No compensation can ever make up for the years of frustration, of anger, of loss, of depression, of separation endured by innocent men – and women.

Numbed by these discoveries I thought I should research the bottom end of the law-and-order scale.

I read that a local Borough Council in Derbyshire (name withheld to protect the insane) have asked a couple to stop feeding the wild birds that come to their garden. They say that they have received complaints about the noise of the birds in the early morning.

Obviously your back garden can become a hot-bed of serious crime. The new Animal Welfare Bill would provide for a £20,000 fine and one year in prison (if properly convicted of course) for causing an animal unnecessary suffering. The Times reports that worms, caterpillars, slugs and insects would be covered if scientific evidence proves that they feel pain – and if they haven’t already been chewed to death by those wild birds.

The animal rights group PETA are in favour. ‘Compassion,’ they say, ‘must extend to all living beings.’

One would hope that might include those who have been wrongly imprisoned.

06 August 2004

Eat drink and be guilty

First it was the demon drink. Now it’s obesity. Before you could say Pavarotti a second shock-horror Government report has again attacked one of our more personal misdemeanours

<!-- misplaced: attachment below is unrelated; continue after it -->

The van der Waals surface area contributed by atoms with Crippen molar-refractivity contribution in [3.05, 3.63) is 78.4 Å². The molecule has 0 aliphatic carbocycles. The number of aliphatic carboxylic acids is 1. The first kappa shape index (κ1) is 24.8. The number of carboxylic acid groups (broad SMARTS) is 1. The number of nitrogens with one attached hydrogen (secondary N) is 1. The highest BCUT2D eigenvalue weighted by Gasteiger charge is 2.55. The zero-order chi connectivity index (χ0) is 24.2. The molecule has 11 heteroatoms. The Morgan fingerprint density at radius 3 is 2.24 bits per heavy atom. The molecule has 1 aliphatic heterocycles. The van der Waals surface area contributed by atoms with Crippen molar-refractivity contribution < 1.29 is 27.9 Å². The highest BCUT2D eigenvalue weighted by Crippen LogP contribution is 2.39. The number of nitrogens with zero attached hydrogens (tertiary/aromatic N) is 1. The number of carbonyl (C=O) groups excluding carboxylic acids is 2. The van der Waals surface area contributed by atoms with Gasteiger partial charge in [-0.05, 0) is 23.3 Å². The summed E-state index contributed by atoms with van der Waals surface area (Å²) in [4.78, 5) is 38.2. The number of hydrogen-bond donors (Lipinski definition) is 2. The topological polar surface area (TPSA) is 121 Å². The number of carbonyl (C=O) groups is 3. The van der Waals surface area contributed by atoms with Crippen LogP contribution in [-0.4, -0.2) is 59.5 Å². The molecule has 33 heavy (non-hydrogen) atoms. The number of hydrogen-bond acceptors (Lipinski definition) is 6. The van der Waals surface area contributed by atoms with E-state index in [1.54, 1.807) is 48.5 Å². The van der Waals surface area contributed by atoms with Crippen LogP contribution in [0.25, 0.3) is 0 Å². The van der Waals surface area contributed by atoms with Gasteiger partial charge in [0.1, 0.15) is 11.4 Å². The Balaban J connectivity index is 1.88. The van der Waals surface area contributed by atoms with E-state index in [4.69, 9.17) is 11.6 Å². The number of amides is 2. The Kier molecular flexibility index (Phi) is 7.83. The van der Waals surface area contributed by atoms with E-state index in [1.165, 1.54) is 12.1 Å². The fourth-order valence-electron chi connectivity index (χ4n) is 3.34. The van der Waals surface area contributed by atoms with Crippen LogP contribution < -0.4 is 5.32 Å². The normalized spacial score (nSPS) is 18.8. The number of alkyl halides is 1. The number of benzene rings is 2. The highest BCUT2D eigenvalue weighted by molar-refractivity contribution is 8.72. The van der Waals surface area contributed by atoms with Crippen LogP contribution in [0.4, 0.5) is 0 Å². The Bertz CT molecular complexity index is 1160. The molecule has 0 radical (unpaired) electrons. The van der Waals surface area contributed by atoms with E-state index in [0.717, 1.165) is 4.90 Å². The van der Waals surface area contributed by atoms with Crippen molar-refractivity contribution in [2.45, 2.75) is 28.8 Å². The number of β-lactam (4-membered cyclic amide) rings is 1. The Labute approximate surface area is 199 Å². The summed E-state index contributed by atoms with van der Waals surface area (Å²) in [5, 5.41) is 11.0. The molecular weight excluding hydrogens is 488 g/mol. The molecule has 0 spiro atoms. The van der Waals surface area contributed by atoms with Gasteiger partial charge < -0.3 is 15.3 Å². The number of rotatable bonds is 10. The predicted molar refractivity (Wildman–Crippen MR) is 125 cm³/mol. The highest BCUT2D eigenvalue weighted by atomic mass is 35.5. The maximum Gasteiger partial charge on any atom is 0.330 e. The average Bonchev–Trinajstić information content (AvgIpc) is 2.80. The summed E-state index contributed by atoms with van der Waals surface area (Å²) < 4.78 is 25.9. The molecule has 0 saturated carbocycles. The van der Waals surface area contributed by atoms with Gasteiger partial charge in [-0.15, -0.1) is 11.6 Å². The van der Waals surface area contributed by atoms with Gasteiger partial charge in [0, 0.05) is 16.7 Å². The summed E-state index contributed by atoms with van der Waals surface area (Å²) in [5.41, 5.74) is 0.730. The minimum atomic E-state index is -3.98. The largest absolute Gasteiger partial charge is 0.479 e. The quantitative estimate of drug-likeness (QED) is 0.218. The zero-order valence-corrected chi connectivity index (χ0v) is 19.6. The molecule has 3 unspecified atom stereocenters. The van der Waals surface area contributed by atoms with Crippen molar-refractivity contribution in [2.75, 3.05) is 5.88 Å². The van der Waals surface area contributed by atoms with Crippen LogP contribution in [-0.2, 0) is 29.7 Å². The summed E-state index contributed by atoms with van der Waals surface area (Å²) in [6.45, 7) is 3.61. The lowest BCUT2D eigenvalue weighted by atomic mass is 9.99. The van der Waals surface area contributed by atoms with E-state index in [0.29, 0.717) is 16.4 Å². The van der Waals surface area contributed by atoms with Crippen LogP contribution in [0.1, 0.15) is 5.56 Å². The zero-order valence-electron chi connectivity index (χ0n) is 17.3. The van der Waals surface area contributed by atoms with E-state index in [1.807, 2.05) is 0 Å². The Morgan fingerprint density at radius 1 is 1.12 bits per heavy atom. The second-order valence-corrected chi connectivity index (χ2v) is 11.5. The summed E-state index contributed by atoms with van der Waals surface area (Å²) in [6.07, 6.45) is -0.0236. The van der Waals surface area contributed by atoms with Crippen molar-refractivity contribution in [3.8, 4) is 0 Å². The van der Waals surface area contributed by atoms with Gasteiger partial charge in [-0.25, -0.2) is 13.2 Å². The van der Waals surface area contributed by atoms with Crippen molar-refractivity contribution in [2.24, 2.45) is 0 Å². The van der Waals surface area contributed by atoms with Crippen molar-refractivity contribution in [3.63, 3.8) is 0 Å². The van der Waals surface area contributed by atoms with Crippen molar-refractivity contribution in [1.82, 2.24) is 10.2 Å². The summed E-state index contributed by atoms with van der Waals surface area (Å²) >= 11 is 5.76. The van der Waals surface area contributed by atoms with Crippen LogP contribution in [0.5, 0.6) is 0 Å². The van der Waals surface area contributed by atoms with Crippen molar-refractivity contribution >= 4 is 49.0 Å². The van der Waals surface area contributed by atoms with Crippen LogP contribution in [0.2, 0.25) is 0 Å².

Take in more calories than you expend in energy and you build up fatty tissue in all the wrong places and you increase the risk of a range of illnesses – it’s as simple as that. The Atkins diet seemed at first to reverse that theory until it was discovered that the hidden secret of the diet is its reduction in calorie intake.

Over-eating – more particularly, eating the wrong kind of food – is not the only factor and the real worry is the rising obesity in children who, for a variety of reasons do not get enough exercise.

20% of boys and 31% of girls in the UK age 6-10 are overweight or obese. Because of obesity in children, obesity in the adults of the future will soar above the present levels. As of now 25% of men are obese and a further 42% are overweight. 20% of women are obese and a further 32% are overweight. Ironically, while overweight is linked to general affluence, it’s only the wealthy who can take effective control over diet.

As to young people and exercise, again the better-off are at an advantage. The best schools, invariably grammar and public schools, have excellent sports facilities and playing fields. All the rest, whose pupils generally come from the lower end of the economic spectrum, have minimal sporting opportunities at school. Many school playing fields were sold off to developers in the Thatcher era.

There is one simple starting point that the Government might think of. Insist that all packaged food is CLEARLY marked with its calorific value. Under current regulations suppliers can make the information complicated to obscure the truth.

Example: a typical statement in very small print: “Energy values per 100g, 1574 kj, 371 kcal.”